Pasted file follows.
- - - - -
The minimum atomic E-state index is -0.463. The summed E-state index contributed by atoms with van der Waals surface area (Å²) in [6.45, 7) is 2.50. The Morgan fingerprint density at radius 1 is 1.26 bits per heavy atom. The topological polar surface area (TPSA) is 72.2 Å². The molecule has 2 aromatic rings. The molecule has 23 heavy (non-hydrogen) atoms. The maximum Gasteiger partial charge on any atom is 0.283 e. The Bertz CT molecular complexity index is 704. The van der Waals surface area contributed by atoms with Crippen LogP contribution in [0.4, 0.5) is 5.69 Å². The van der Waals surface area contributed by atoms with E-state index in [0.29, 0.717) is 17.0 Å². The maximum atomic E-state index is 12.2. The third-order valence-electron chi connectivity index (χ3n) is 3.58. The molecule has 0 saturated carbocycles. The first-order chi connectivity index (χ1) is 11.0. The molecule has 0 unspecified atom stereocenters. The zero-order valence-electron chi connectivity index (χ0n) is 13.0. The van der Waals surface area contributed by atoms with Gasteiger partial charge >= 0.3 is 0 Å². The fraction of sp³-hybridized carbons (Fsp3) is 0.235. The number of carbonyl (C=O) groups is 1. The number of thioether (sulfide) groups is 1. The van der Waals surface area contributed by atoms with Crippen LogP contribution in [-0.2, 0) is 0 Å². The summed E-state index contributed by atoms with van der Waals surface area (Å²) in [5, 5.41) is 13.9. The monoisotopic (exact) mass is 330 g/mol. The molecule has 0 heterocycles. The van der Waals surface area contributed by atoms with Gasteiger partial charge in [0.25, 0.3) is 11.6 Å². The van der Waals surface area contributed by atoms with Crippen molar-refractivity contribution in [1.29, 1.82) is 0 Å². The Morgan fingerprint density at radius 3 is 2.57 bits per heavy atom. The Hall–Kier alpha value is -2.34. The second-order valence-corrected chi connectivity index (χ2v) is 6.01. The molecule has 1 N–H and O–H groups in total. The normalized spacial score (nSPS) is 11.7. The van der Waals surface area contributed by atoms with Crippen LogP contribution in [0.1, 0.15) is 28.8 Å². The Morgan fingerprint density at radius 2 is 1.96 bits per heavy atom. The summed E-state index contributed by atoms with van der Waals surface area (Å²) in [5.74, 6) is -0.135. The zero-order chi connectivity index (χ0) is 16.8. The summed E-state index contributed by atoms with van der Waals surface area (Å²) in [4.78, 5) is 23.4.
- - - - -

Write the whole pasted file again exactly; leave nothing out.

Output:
The minimum atomic E-state index is -0.463. The summed E-state index contributed by atoms with van der Waals surface area (Å²) in [6.45, 7) is 2.50. The Morgan fingerprint density at radius 1 is 1.26 bits per heavy atom. The topological polar surface area (TPSA) is 72.2 Å². The molecule has 2 aromatic rings. The molecule has 23 heavy (non-hydrogen) atoms. The maximum Gasteiger partial charge on any atom is 0.283 e. The Bertz CT molecular complexity index is 704. The van der Waals surface area contributed by atoms with Crippen LogP contribution in [0.4, 0.5) is 5.69 Å². The van der Waals surface area contributed by atoms with E-state index in [0.29, 0.717) is 17.0 Å². The maximum atomic E-state index is 12.2. The third-order valence-electron chi connectivity index (χ3n) is 3.58. The molecule has 0 saturated carbocycles. The first-order chi connectivity index (χ1) is 11.0. The molecule has 0 unspecified atom stereocenters. The zero-order valence-electron chi connectivity index (χ0n) is 13.0. The van der Waals surface area contributed by atoms with Gasteiger partial charge >= 0.3 is 0 Å². The fraction of sp³-hybridized carbons (Fsp3) is 0.235. The number of carbonyl (C=O) groups is 1. The number of thioether (sulfide) groups is 1. The van der Waals surface area contributed by atoms with Crippen LogP contribution in [-0.2, 0) is 0 Å². The summed E-state index contributed by atoms with van der Waals surface area (Å²) in [5, 5.41) is 13.9. The monoisotopic (exact) mass is 330 g/mol. The molecule has 0 heterocycles. The van der Waals surface area contributed by atoms with Gasteiger partial charge in [0.25, 0.3) is 11.6 Å². The van der Waals surface area contributed by atoms with Crippen molar-refractivity contribution in [1.29, 1.82) is 0 Å². The Morgan fingerprint density at radius 3 is 2.57 bits per heavy atom. The Hall–Kier alpha value is -2.34. The second-order valence-corrected chi connectivity index (χ2v) is 6.01. The molecule has 1 N–H and O–H groups in total. The normalized spacial score (nSPS) is 11.7. The van der Waals surface area contributed by atoms with Crippen LogP contribution in [0.1, 0.15) is 28.8 Å². The Morgan fingerprint density at radius 2 is 1.96 bits per heavy atom. The summed E-state index contributed by atoms with van der Waals surface area (Å²) in [5.74, 6) is -0.135. The zero-order chi connectivity index (χ0) is 16.8. The summed E-state index contributed by atoms with van der Waals surface area (Å²) in [4.78, 5) is 23.4.